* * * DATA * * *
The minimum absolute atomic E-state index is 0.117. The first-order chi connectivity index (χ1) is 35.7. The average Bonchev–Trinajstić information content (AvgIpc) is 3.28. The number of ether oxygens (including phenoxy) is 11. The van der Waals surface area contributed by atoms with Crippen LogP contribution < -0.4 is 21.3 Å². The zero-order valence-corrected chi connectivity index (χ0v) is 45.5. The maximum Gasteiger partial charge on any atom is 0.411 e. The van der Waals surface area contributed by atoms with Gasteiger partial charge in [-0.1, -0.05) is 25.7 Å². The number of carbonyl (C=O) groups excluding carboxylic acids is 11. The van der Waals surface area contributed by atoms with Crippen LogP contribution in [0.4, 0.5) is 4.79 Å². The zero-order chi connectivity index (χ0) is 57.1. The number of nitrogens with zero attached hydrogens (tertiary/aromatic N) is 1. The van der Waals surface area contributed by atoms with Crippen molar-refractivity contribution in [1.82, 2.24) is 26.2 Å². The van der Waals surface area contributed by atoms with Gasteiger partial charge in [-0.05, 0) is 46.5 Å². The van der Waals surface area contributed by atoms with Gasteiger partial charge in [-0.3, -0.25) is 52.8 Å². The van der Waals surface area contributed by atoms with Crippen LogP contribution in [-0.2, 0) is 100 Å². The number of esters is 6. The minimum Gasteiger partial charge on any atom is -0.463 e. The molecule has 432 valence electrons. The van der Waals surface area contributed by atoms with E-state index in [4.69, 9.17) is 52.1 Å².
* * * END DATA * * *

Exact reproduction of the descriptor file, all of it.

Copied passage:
The minimum absolute atomic E-state index is 0.117. The first-order chi connectivity index (χ1) is 35.7. The average Bonchev–Trinajstić information content (AvgIpc) is 3.28. The number of ether oxygens (including phenoxy) is 11. The van der Waals surface area contributed by atoms with Crippen LogP contribution < -0.4 is 21.3 Å². The zero-order valence-corrected chi connectivity index (χ0v) is 45.5. The maximum Gasteiger partial charge on any atom is 0.411 e. The van der Waals surface area contributed by atoms with Gasteiger partial charge in [-0.1, -0.05) is 25.7 Å². The number of carbonyl (C=O) groups excluding carboxylic acids is 11. The van der Waals surface area contributed by atoms with Crippen LogP contribution in [0.4, 0.5) is 4.79 Å². The zero-order chi connectivity index (χ0) is 57.1. The number of nitrogens with zero attached hydrogens (tertiary/aromatic N) is 1. The van der Waals surface area contributed by atoms with Crippen molar-refractivity contribution in [1.82, 2.24) is 26.2 Å². The van der Waals surface area contributed by atoms with Gasteiger partial charge in [-0.05, 0) is 46.5 Å². The van der Waals surface area contributed by atoms with Gasteiger partial charge in [-0.3, -0.25) is 52.8 Å². The van der Waals surface area contributed by atoms with Crippen LogP contribution in [-0.2, 0) is 100 Å². The number of esters is 6. The minimum Gasteiger partial charge on any atom is -0.463 e. The molecule has 432 valence electrons. The van der Waals surface area contributed by atoms with E-state index in [4.69, 9.17) is 52.1 Å².